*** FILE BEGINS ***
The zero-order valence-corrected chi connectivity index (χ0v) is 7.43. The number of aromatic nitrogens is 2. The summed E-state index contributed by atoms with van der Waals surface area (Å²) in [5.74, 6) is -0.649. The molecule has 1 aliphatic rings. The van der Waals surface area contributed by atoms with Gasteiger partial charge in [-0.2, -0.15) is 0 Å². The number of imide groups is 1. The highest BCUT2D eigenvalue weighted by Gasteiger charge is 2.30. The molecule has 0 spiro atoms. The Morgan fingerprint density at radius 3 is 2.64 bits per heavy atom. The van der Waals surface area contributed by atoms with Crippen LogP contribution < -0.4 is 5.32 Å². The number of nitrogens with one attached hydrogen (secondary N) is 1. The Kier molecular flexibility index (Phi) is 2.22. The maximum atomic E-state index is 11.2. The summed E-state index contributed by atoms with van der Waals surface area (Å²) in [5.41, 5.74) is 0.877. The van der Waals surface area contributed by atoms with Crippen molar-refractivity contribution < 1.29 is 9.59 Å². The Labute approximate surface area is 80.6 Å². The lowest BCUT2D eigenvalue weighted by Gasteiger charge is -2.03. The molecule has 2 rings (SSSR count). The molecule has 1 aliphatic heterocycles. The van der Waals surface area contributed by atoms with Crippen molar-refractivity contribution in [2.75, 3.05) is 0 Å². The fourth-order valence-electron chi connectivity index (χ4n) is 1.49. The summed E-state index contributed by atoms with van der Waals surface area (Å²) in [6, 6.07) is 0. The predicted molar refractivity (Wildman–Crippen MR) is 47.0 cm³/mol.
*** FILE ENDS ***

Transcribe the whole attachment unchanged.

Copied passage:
The zero-order valence-corrected chi connectivity index (χ0v) is 7.43. The number of aromatic nitrogens is 2. The summed E-state index contributed by atoms with van der Waals surface area (Å²) in [5.74, 6) is -0.649. The molecule has 1 aliphatic rings. The van der Waals surface area contributed by atoms with Gasteiger partial charge in [-0.2, -0.15) is 0 Å². The number of imide groups is 1. The highest BCUT2D eigenvalue weighted by Gasteiger charge is 2.30. The molecule has 0 spiro atoms. The Morgan fingerprint density at radius 3 is 2.64 bits per heavy atom. The van der Waals surface area contributed by atoms with Crippen LogP contribution < -0.4 is 5.32 Å². The number of nitrogens with one attached hydrogen (secondary N) is 1. The Kier molecular flexibility index (Phi) is 2.22. The maximum atomic E-state index is 11.2. The summed E-state index contributed by atoms with van der Waals surface area (Å²) in [5.41, 5.74) is 0.877. The van der Waals surface area contributed by atoms with Crippen molar-refractivity contribution < 1.29 is 9.59 Å². The Labute approximate surface area is 80.6 Å². The lowest BCUT2D eigenvalue weighted by Gasteiger charge is -2.03. The molecule has 2 rings (SSSR count). The molecule has 1 aliphatic heterocycles. The van der Waals surface area contributed by atoms with Crippen molar-refractivity contribution in [2.75, 3.05) is 0 Å². The fourth-order valence-electron chi connectivity index (χ4n) is 1.49. The summed E-state index contributed by atoms with van der Waals surface area (Å²) in [6, 6.07) is 0. The predicted molar refractivity (Wildman–Crippen MR) is 47.0 cm³/mol.